Want to protect yourself from a variety of chronic illnesses? Research suggests you can by adding more anti-inflammatory foods to your diet. Unfortunately, the average American diet is low in anti-inflammatory foods. Leading health and nutrition experts, like Dr. Andrew Weil and Dr. Barry Sears, believe such diets put us at risk for disease.
Inflammation and Your Health
Inflammation is a normal immune response designed to help your body heal from an illness or injury. The immune system triggers inflammation in the body to flood an injured or sick part of your body with healing chemicals and cells, like blood cells.
Initially, inflammation is necessary for healing. Inflammation only becomes problematic when the immune system is unable to shut-off the inflammation process after a threat has been eliminated. This type of chronic inflammation has been associated with an increased risk of disease.
Some experts believe chronic inflammation can be triggered by a variety of environmental factors like stress, sleep deprivation and poor diet. If left unresolved, these factors can leave you vulnerable to chronic conditions like cancer, diabetes, Alzheimer’s and cardiovascular and autoimmune disease.
Inflammation and Your Diet
Research studies have revealed that many of the foods we eat contain pro-inflammatory and anti-inflammatory compounds. Moise Desvarieux, an inflammation researcher at Columbia University’s Mailman School of Public Health, explains that the diet’s role in inflammation is “about an imbalance – too many pro-inflammatory chemicals and not enough anti-inflammatory ones.”
Scientists don’t fully understand how our diets can prevent chronic inflammation, but there’s a growing consensus that eating more anti-inflammatory food can offer protection against diseases associated with chronic inflammation.
Salmon, tuna, sardines and other oily fish are excellent sources of omega-3 fatty acids, which have anti-inflammatory properties. According to Russell Greenfield, MD, a clinical assistant professor of medicine at the University of North Carolina at Chapel Hill, the typical western diet is too low in omega-3 rich foods and includes far too many foods rich in pro-inflammatory omega-6 fatty acids. In other words, increase the omega-3’s in your diet.
Also known as butterfish or sablefish, black cod is another fish extremely high in omega-3’s. In fact ,it has more omega-3’s than salmon. This fish is harder to find than salmon but it might be worth the extra effort to seek it out. Dr. Weil, creator of the Anti-Inflammatory Diet says “it [black cod] has a buttery taste that makes it simply the finest fish I have ever eaten.”
This leafy green, commonly used in Asian cuisine, has potent anti-inflammatory effects. Bok choy has a higher concentration of beta-carotene and vitamin A than any other variety of cabbage.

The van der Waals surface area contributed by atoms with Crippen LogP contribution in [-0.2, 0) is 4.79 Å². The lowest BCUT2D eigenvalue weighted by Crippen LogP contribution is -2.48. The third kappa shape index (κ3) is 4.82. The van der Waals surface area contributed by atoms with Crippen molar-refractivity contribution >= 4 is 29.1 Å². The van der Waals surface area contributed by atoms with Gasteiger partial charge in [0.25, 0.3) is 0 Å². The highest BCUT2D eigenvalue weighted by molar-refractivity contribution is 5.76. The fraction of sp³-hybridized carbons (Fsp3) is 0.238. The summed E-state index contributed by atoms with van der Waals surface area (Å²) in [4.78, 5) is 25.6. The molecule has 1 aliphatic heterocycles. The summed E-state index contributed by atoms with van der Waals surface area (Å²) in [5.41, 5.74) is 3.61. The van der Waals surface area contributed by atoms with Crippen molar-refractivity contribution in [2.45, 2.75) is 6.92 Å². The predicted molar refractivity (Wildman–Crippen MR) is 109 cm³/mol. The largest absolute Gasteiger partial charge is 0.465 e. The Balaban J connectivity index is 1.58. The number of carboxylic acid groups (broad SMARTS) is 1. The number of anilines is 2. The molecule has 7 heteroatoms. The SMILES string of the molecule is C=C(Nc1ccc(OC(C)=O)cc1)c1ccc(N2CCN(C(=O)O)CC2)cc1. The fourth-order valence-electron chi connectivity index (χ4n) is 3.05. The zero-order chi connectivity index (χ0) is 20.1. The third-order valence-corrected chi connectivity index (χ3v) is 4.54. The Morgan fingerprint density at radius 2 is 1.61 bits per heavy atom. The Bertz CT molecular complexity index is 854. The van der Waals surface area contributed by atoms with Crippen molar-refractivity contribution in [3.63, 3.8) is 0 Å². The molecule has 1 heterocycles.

Garlic is another anti-inflammatory spice. Studies on animals have found that garlic can shut down the inflammation process similar to the way NSAID pain medications (like ibuprofen) work.
If you’re not a fan of fish, adding walnuts to your diet can help you get some inflammation-fighting omega 3’s. One-quarter cup of walnuts provides more than 100 percent of the recommended daily value of plant-based omega-3 fats.
This root veggie fights inflammation with a chemical compound called allicin. The body can turn allicin into the free radical-fighting agent, sulfenic acid.
According to Oregon Health & Science University researchers, tart cherry juice reduced inflammation in lab rats’ blood vessels by up to 50%.
Bell peppers contain capsaicin, an ingredient in topical creams used to reduce pain and inflammation.
Avocados are an anti-inflammatory super food! In addition to being an excellent source of omega-3’s, eating avocados with other vegetables can enhance your body’s ability to absorb other nutrients. Recent research found that adding a cup of avocado to a salad, increases the body’s absorption of carotenoid antioxidants by 200 to 400 percent.
Tomatoes are rich in lycopene. Lycopene is a phytochemical which has been shown to reduce inflammation in the body, especially the lungs. You can increase the lycopene content of a tomato by cooking it.
Beets are high in fiber, vitamin C and plant pigments called betalains. This powerful combination of nutrients has been shown to reduce inflammation and protect against conditions like cancer and cardiovascular disease.
Coffee has several anti-inflammatory compounds like polyphenols.
Cinnamaldehyde, a chemical found in cinnamon, prevents unwanted clumping of blood platelets by inhibiting inflammatory molecule messaging.
The beneficial bacteria found in yogurt can ward off inflammatory states within the gut.
Turmeric contains curcumin, a substance that can inhibit many molecules known to play major roles in inflammation.
Christine Sardo, who manages clinical trials for Ohio State University’s College of Medicine, has found evidence suggesting “the compounds in black raspberries slow the growth rate of pre-malignant cancerous cells, and they stimulate those cells to die, a process called apoptosis.”
This spicy root has been used for generations to treat nausea and gas, but it’s also a potent anti-inflammatory.
Apples contain an antioxidant that reduces cellular death caused by oxidation and inflammation of neurons.
Cauliflower contains vitamin C, vitamin K, beta-carotene and is anti-inflammatory and antioxidant-rich.
Quinoa contains large amounts of flavonoids that, in animal studies, have been shown to have anti-inflammatory, anti-viral, anti-cancer and anti-depressant effects.